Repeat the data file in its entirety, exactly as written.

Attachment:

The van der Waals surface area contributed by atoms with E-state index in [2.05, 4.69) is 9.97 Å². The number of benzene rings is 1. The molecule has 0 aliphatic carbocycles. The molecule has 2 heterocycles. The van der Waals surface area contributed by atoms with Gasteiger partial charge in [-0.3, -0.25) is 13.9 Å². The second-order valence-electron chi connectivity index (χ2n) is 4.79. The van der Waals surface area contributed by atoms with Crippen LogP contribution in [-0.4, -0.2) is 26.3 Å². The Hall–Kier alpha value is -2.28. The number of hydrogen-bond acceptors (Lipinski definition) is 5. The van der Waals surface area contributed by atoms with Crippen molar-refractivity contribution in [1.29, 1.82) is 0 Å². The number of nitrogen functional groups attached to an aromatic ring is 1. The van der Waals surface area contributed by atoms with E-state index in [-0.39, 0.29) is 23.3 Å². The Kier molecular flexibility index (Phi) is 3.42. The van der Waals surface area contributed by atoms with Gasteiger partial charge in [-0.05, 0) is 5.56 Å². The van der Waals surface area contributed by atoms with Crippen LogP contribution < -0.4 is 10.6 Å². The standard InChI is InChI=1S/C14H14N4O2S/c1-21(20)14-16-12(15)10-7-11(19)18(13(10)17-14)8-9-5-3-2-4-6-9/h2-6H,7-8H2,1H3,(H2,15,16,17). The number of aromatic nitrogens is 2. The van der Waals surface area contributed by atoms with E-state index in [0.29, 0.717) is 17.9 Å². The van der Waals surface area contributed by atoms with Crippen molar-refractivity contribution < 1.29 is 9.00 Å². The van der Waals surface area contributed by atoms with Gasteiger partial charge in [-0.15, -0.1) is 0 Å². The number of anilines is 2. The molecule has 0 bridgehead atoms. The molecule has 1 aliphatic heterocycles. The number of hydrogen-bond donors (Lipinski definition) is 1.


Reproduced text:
The van der Waals surface area contributed by atoms with E-state index in [2.05, 4.69) is 9.97 Å². The number of benzene rings is 1. The molecule has 0 aliphatic carbocycles. The molecule has 2 heterocycles. The van der Waals surface area contributed by atoms with Gasteiger partial charge in [-0.3, -0.25) is 13.9 Å². The second-order valence-electron chi connectivity index (χ2n) is 4.79. The van der Waals surface area contributed by atoms with Crippen LogP contribution in [-0.4, -0.2) is 26.3 Å². The Hall–Kier alpha value is -2.28. The number of hydrogen-bond acceptors (Lipinski definition) is 5. The van der Waals surface area contributed by atoms with Crippen molar-refractivity contribution in [1.29, 1.82) is 0 Å². The number of nitrogen functional groups attached to an aromatic ring is 1. The van der Waals surface area contributed by atoms with E-state index in [-0.39, 0.29) is 23.3 Å². The Kier molecular flexibility index (Phi) is 3.42. The van der Waals surface area contributed by atoms with Gasteiger partial charge in [-0.05, 0) is 5.56 Å². The van der Waals surface area contributed by atoms with Crippen LogP contribution < -0.4 is 10.6 Å². The standard InChI is InChI=1S/C14H14N4O2S/c1-21(20)14-16-12(15)10-7-11(19)18(13(10)17-14)8-9-5-3-2-4-6-9/h2-6H,7-8H2,1H3,(H2,15,16,17). The number of aromatic nitrogens is 2. The van der Waals surface area contributed by atoms with E-state index in [0.29, 0.717) is 17.9 Å². The van der Waals surface area contributed by atoms with Crippen molar-refractivity contribution < 1.29 is 9.00 Å². The van der Waals surface area contributed by atoms with Gasteiger partial charge in [-0.15, -0.1) is 0 Å². The number of anilines is 2. The molecule has 0 bridgehead atoms. The molecule has 1 aliphatic heterocycles. The number of hydrogen-bond donors (Lipinski definition) is 1.